Last week we went into a bit of history on housing. Median household incomes in Canada are basically stagnant since 1985 after adjusting for inflation. Inflation caused prices to exactly double since 1985, so a $40,000 income back then would buy the same amount of stuff as our average $80,000 income today. Yet an average house cost $78,000 in 1985 (about $156,000 in 2016 dollars) and they're running over $475,000 across this wide, house-crazed land today.
I believe that over the long run, the average house price should be largely based on the local residents' capacity to pay: a calculation of the median household income and average interest rates. If median incomes go up, house prices should go up long-term. If interest rates drop, house prices should also go up short-term to reflect increased affordability.
In my last post, I explained that the median household income has not grown significantly since 1985 after adjusting for inflation. So we can safely assume that the massive house price increase is not the result of surging household incomes. So why, after the appropriate inflation adjustments, are house prices 3x more expensive today than they were in 1985?
Let's take a look at interest rates.
Mortgage Interest Rates
The rate on a 5 Year Fixed Mortgage is set by bond markets—not your local bank. With some short term blips (and excluding super low rate loans from questionable brokers), there is normally a 2% spread between the Government of Canada 5 year bond rate and the typical Canadian Bank 5 year fixed mortgage rate. This spread is where your bank makes their money.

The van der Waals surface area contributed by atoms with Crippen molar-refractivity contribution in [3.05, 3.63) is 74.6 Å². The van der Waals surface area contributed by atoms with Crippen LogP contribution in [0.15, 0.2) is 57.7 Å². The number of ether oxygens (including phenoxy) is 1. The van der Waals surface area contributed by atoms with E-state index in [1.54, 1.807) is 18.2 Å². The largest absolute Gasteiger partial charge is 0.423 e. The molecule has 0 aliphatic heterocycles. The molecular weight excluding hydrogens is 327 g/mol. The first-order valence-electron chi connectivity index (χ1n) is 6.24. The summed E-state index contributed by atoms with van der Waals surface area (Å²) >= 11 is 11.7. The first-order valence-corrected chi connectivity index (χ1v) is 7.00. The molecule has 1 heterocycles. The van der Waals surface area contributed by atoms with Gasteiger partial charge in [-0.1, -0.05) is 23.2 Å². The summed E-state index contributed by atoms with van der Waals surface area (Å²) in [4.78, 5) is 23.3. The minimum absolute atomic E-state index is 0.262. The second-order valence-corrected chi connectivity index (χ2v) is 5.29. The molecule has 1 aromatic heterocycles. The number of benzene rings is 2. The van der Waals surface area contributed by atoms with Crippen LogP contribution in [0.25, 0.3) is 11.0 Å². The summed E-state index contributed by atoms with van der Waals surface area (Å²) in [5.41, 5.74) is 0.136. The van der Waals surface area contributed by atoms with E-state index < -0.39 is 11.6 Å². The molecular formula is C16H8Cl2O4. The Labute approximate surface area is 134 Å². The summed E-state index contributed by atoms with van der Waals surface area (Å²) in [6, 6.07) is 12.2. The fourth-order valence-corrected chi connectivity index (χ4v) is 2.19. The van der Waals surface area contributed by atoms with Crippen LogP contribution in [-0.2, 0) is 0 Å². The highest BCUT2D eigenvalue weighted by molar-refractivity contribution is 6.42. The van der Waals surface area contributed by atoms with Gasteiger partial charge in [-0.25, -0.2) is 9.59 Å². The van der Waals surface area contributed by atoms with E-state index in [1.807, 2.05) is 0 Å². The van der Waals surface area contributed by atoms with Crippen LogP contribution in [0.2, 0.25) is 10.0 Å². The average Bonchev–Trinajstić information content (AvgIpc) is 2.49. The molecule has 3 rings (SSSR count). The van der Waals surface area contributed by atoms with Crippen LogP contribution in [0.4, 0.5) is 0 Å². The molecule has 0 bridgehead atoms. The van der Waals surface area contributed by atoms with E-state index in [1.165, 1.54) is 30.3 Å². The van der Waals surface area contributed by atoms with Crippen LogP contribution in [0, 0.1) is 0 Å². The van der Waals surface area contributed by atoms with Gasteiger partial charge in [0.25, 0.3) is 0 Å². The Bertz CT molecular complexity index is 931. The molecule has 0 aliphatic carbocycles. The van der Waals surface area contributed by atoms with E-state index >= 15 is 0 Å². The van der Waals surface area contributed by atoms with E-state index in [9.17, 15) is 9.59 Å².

In 1985, a Government of Canada 5 year bond yielded about 10.5%. Big banks would have offered you a mortgage at around 12.5%. In 2016, the Canada 5 year bond yield sank to 0.6%. Big banks sell you a mortgage at around 2.6%. Mortgage sellers demand a nice, pretty even, more-or-less steady 2% risk spread.
In 1985, at a house price of $78,000 our neon-clothed, teased-hair buyer has scraped together a 20% downpayment. Their mortgage balance on purchase is $62,400. The monthly payment at 12.5% on a 25 year mortgage is $665. (About 20% of her family's 1985 gross monthly income.)
We can tease the numbers out another way by adjusting for inflation. A $156,000 house with 20% down is $124,800 mortgage balance in 2016 dollars. The monthly payment is $1,331 on a 12.5% mortgage. Again, about 20% of average gross family 2016 dollar income of $80,000. In 1985, the average mortgage payment cost 20% of your gross income.
In 2016, our buyer dutifully saves 20% down for a $475,000 house. The $380,000 initial mortgage balance has a monthly payment of $1,721 at 2.6%. Now the payment is 26% of the average family's gross monthly income.
Where did the additional 6% come from to pay that higher housing cost? Probably the future self. Personal savings rates have absolutely collapsed as Canadians have traded real savings and security for stainless steel, asphalt shingles, and chipboard.
In the mid-80s, the typical Canadian household saved nearly 15% of their income. In recent years we're wavering between 4-5% of income. At a 5% savings rate, the average Canadian household will retire with $650,000 after 40 years of saving and investing: if they follow a low-fee, index-based ETF Lazy Portfolio. That will spit off a meagre $32,500 a year following the 20x Rule. Hardly enough for warm winter getaways and summers drinking wine on the Amalfi Coast. Even with Ryanair.
Based on current household incomes, current low interest rates, and 20% down, our house prices should be around $368,000 if we had continued to care about our retirement by saving a decent 15% of our incomes.
What can happen next? Read Part 3 of the series.
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